Uterine Sarcoma

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What`s New in Uterine Sarcoma Research? TOPICS

What`s new in uterine sarcoma research and treatment?

Molecular pathology of uterine sarcoma

Recent research has improved our understanding of how changes in certain molecules can cause normal cells to become cancerous. For several years we have known that mutations (damage or defects) to DNA can alter important genes that regulate cell growth. If these genes are damaged, excess growth may result in cancer formation. Analysis of DNA from uterine sarcomas has revealed several changes in the genes that control cell growth.

Each human cell contains 23 pairs of chromosomes. Many endometrial stromal sarcomas (ESSs) have abnormalities involving chromosomes 6, 7, or 17. Often, there is an abnormal “swapping” of chromosomal material (DNA) between chromosomes 7 and 17. Part of chromosome 7 goes to 17 and part of 17 goes to 7. This is known as a translocation. The swapping of DNA between the chromosomes leads to the formation of a new gene, called JAZF1/JJAZ. This gene may cause the cells to become malignant. Finding it can confirm the diagnosis of ESS. A different translocation, called YWHAE/FAM22 occurs in undifferentiated uterine sarcomas (high grade stromal sarcomas). Cancers with the YWHAE/FAM22 tend to grow and spread more aggressively than those with the JAZF1/JJAZ translocation.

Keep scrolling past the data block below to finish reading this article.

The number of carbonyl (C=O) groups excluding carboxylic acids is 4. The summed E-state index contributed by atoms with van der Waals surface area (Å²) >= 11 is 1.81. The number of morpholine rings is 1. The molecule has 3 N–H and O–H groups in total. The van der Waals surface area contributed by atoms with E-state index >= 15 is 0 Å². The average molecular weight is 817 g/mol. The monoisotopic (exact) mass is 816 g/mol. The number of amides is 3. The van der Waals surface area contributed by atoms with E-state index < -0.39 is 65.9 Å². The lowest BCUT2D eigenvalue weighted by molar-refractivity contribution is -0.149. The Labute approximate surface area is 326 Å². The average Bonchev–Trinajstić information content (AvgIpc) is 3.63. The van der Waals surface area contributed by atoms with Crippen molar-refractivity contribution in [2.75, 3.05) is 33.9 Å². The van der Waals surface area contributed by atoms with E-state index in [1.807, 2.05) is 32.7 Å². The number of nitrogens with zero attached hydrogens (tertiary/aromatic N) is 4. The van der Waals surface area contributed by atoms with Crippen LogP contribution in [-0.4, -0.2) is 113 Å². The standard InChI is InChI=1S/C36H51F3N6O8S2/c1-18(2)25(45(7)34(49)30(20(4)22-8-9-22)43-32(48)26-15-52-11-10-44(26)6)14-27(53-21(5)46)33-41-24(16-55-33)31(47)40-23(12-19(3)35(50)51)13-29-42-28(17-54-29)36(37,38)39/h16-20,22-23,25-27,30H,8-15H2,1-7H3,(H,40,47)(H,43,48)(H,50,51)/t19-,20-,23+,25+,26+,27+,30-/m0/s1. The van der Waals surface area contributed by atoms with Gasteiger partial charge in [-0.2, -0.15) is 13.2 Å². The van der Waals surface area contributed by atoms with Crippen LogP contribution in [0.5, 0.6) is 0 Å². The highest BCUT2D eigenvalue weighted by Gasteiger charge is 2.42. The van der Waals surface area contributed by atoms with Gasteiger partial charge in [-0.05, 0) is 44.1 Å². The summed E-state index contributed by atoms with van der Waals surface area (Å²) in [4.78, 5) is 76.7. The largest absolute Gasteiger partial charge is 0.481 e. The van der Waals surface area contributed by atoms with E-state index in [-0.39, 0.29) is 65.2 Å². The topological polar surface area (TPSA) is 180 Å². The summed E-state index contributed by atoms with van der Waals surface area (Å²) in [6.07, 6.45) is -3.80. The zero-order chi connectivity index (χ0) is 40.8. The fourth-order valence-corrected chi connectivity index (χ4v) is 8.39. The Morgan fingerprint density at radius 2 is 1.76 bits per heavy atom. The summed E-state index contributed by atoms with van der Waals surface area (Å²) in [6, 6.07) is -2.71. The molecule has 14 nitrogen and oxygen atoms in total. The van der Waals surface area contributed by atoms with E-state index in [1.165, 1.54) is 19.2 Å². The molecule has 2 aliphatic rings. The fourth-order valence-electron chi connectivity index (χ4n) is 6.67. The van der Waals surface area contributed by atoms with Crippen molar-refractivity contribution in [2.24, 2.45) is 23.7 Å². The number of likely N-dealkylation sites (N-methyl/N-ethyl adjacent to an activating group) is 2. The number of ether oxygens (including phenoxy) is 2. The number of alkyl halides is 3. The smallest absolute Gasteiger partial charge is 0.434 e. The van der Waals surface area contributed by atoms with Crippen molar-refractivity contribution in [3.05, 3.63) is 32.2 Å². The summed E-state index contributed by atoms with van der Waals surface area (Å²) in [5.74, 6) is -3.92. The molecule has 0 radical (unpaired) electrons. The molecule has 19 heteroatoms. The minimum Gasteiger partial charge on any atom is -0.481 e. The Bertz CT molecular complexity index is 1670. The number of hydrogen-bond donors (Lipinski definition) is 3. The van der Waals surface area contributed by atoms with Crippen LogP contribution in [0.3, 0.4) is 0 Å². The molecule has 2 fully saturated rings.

Scientists expect that discoveries such as these will eventually lead to new strategies for detection, prevention, and treatment.

Clinical trials

New drugs, as well as new ways to give standard drugs are being tested. One drug under study, trabectedin (Yondelis®) has been approved to treat sarcoma in Europe, but is still being studied in the United States. Another drug, temozolomide, which is approved to treat brain tumors, also seems to help patients with uterine leiomyosarcoma. Adjuvant radiation and chemotherapy continue to be evaluated for treatment of uterine sarcomas. New compounds are also being evaluated in soft-tissue sarcomas. Some of these compounds act differently from traditional chemotherapy drugs and are called targeted therapies.


Last Medical Review: 01/22/2013
Last Revised: 02/12/2014